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What is the Grad CAM method?

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What is the Grad-CAM method?

In recent years, explainability has been a recurring but still niche issue in machine learning. The Grad-CAM method is a solution to this problem.

More recently, interest in this subject has begun to accelerate. One of the reasons for this is the growing number of machine learning models in production.

On the one hand, this translates into a growing number of end users who need to understand how the models make their decisions. On the other hand, a growing number of Machine Learning developers need to understand why (or why not) a model works in a particular way.

Convolutional neural networks have proved very effective in tasks such as image classification, face recognition and document analysis. But as efficiency and complexity have increased, the interpretability of these algorithms has gradually decreased. A solution to problems such as face recognition involves hundreds of layers and thousands of parameters to train, making it difficult to read, debug and trust the model. CNNs appear as black boxes that take inputs and give outputs with great precision without giving any intuition as to how they work.

As data scientists, it is our responsibility to ensure that the model works correctly. Suppose we are given the task of classifying different birds. The dataset contains images of different birds and plants/trees in the background. If the network is looking at the plants and trees instead of the bird, there’s a good chance that it will misclassify the image and miss all the features of the bird. How can we tell if our model is looking at the right thing? In this article, we will look at one approach to identifying whether the CNN is working correctly with features that are important for classification or recognition.


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The Grad CAM method

One way to ensure this is to visualise what CNNs are actually looking at, using the Grad-CAM method.

The gradient-weighted class activation map (Grad CAM) produces a heat map that highlights important regions of an image using the target gradients (dog, cat) of the final convolutional layer.

The Grad CAM method is a popular visualisation technique that is useful for understanding how a convolutional neural network has been driven to make a classification decision. It is class-specific, meaning that it can produce a separate visualisation for each class present in the image.

In the event of a classification error, this method can be very useful for understanding where the problem lies in the convolutional network. It also makes the algorithm more transparent.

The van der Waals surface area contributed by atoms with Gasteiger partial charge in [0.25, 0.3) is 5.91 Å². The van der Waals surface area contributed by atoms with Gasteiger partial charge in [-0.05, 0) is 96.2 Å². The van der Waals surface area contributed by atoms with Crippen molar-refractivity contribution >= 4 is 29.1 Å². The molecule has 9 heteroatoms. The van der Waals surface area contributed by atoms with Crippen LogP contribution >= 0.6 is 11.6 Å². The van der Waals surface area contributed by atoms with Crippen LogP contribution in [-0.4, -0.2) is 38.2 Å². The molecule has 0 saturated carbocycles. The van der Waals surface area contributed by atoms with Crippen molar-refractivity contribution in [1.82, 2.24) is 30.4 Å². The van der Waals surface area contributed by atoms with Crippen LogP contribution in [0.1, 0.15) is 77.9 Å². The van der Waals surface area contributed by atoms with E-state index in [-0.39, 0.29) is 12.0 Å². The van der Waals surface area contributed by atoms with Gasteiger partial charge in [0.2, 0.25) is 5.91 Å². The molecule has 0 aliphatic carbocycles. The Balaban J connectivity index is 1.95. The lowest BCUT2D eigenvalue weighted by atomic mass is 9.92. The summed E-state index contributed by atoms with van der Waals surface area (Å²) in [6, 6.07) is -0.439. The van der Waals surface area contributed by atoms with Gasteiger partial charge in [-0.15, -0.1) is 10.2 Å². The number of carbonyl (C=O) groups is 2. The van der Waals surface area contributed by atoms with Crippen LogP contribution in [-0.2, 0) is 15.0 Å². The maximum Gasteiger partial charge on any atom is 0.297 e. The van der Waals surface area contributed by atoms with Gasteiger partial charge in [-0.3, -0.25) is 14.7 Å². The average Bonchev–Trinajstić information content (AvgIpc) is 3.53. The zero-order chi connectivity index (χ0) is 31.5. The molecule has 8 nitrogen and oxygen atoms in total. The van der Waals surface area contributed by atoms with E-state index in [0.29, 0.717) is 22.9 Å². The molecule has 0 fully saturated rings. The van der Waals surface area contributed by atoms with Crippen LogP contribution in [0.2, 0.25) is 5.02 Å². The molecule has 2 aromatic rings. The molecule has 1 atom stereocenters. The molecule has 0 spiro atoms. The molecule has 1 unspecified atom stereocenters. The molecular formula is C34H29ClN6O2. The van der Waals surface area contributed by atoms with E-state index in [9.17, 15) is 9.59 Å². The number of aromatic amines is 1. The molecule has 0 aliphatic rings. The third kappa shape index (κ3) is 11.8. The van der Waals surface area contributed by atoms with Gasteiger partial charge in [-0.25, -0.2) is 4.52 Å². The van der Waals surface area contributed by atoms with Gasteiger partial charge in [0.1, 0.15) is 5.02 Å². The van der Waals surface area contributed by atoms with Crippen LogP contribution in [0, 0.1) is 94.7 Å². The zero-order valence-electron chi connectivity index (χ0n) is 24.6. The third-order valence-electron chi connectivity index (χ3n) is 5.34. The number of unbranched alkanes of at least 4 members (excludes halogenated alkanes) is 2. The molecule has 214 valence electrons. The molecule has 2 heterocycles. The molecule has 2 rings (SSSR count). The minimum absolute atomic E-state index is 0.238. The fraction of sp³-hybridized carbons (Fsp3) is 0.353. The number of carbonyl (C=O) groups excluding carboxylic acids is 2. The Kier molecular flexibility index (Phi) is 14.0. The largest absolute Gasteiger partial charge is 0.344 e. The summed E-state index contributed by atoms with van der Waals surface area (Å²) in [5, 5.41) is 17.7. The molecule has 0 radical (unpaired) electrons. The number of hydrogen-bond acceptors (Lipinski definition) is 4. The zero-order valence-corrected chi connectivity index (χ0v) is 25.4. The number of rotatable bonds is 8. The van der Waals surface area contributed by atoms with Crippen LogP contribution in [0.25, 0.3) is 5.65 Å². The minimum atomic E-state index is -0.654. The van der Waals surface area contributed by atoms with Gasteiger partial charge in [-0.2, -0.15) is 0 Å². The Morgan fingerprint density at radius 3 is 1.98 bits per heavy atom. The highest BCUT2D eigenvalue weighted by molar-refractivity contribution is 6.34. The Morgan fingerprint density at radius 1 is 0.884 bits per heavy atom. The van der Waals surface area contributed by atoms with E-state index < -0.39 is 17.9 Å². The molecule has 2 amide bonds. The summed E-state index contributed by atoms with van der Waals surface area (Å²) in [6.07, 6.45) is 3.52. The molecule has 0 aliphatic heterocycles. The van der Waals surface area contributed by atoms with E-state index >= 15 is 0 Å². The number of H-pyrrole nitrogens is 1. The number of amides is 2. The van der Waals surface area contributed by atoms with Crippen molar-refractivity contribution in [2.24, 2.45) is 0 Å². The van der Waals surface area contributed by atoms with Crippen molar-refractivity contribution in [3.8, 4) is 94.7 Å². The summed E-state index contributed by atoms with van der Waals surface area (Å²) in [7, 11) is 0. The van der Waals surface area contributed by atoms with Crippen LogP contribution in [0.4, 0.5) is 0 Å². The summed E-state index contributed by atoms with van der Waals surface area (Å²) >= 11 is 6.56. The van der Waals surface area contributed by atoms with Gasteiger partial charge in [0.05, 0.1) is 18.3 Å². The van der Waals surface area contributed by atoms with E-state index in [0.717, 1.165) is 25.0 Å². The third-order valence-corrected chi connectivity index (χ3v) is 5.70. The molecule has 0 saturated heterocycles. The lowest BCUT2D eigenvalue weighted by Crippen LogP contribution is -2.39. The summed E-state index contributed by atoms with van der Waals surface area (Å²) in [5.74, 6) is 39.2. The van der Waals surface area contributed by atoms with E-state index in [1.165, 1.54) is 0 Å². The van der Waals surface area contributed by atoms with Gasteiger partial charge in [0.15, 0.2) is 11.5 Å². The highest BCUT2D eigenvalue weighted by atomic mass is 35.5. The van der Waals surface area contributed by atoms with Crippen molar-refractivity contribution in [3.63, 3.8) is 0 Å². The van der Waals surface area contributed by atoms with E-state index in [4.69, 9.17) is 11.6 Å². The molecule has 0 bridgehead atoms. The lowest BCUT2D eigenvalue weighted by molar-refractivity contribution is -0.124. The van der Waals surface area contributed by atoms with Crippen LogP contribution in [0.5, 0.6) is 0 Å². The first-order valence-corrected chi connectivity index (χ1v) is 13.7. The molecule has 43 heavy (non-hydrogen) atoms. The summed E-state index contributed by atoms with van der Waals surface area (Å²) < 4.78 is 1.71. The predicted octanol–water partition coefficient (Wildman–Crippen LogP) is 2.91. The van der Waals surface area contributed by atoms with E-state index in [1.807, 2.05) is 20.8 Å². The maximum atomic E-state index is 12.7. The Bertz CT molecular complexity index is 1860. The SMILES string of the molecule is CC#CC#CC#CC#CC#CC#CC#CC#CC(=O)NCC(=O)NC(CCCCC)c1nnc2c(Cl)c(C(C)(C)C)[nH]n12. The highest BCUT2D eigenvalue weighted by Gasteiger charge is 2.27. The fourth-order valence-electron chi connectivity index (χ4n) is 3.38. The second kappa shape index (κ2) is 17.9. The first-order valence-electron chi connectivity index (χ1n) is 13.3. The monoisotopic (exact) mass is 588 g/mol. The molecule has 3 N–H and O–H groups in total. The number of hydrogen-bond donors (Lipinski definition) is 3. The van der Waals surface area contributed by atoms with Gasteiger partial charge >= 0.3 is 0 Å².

How does it work?

Grad CAM consists in finding out which parts of the image have led a convolutional neural network to its final decision. This method consists of producing heat maps representing the activation classes on the images received as input. Each activation class is associated with a specific output class.

These classes are used to indicate the importance of each pixel in relation to the class in question by increasing or decreasing the intensity of the pixel.

For example, if an image is used in a convolutional network of dogs and cats, the Grad-CAM visualisation can generate a heatmap for the ‘cat’ class, indicating the extent to which the different parts of the image correspond to a cat, and also a heatmap for the ‘dog’ class, indicating the extent to which the parts of the image correspond to a dog.

For example, let’s consider a CNN of dogs and cats. The Grad-CAM method will generate a heatmap for the cat object class to indicate the extent to which each part of an image corresponds to a cat, and also a heatmap for the dog object class in the same way.

The class activation map assigns importance to each position (x, y) in the last convolutional layer by calculating the linear combination of activations, weighted by the corresponding output weights for the observed class (Australian terrier in the example below). The resulting class activation map is then resampled to the size of the input image. This is illustrated by the heatmap below.

Carte Thermique
Source : https://arxiv.org/abs/1512.04150

Let’s take the example of the classification of dogs and cats again. The Grad-CAM method will be used to render the thermal zones used to classify each of the objects in our image, producing the following result:

Résultat de la méthode Grad-CAM
Source : https://glassboxmedicine.com/2020/05/29/grad-cam-visual-explanations-from-deep-networks/

In this article, we have seen a new technique for interpreting convolutional neural networks, which are a state-of-the-art architecture, particularly for image-related tasks. Research in the field of interpretable machine learning is progressing at a rapid pace and is proving to be very important in gaining the confidence of users and contributing to the improvement of models.

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